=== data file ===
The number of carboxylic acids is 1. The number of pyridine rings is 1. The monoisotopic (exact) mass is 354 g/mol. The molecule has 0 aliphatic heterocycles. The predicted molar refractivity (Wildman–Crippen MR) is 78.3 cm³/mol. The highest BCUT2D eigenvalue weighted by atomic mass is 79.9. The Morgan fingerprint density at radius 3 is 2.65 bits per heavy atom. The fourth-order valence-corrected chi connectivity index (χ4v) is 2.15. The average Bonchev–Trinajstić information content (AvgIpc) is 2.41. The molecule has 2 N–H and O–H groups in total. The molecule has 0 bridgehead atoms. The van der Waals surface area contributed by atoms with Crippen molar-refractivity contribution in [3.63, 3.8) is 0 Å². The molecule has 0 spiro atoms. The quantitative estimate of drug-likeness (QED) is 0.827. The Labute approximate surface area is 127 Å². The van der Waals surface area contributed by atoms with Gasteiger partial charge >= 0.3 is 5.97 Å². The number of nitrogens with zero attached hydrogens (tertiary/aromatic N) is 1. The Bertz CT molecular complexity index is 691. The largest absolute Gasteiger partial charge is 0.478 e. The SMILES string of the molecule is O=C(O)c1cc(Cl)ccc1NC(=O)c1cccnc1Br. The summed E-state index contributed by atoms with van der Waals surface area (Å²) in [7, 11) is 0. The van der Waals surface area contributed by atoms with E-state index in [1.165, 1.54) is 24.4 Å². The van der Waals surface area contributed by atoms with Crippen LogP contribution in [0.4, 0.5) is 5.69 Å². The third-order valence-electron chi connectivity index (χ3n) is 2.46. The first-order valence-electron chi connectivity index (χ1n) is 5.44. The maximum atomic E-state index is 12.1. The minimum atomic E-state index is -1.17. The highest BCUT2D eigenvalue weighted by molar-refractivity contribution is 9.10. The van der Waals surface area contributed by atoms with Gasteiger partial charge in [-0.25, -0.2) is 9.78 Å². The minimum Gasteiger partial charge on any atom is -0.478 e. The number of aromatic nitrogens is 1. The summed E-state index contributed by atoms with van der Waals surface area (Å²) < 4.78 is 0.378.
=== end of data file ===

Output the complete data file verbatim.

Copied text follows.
The number of carboxylic acids is 1. The number of pyridine rings is 1. The monoisotopic (exact) mass is 354 g/mol. The molecule has 0 aliphatic heterocycles. The predicted molar refractivity (Wildman–Crippen MR) is 78.3 cm³/mol. The highest BCUT2D eigenvalue weighted by atomic mass is 79.9. The Morgan fingerprint density at radius 3 is 2.65 bits per heavy atom. The fourth-order valence-corrected chi connectivity index (χ4v) is 2.15. The average Bonchev–Trinajstić information content (AvgIpc) is 2.41. The molecule has 2 N–H and O–H groups in total. The molecule has 0 bridgehead atoms. The van der Waals surface area contributed by atoms with Crippen molar-refractivity contribution in [3.63, 3.8) is 0 Å². The molecule has 0 spiro atoms. The quantitative estimate of drug-likeness (QED) is 0.827. The Labute approximate surface area is 127 Å². The van der Waals surface area contributed by atoms with Gasteiger partial charge >= 0.3 is 5.97 Å². The number of nitrogens with zero attached hydrogens (tertiary/aromatic N) is 1. The Bertz CT molecular complexity index is 691. The largest absolute Gasteiger partial charge is 0.478 e. The SMILES string of the molecule is O=C(O)c1cc(Cl)ccc1NC(=O)c1cccnc1Br. The summed E-state index contributed by atoms with van der Waals surface area (Å²) in [7, 11) is 0. The van der Waals surface area contributed by atoms with E-state index in [1.165, 1.54) is 24.4 Å². The van der Waals surface area contributed by atoms with Crippen LogP contribution in [0.4, 0.5) is 5.69 Å². The third-order valence-electron chi connectivity index (χ3n) is 2.46. The first-order valence-electron chi connectivity index (χ1n) is 5.44. The maximum atomic E-state index is 12.1. The minimum atomic E-state index is -1.17. The highest BCUT2D eigenvalue weighted by molar-refractivity contribution is 9.10. The van der Waals surface area contributed by atoms with Gasteiger partial charge in [-0.25, -0.2) is 9.78 Å². The minimum Gasteiger partial charge on any atom is -0.478 e. The number of aromatic nitrogens is 1. The summed E-state index contributed by atoms with van der Waals surface area (Å²) < 4.78 is 0.378.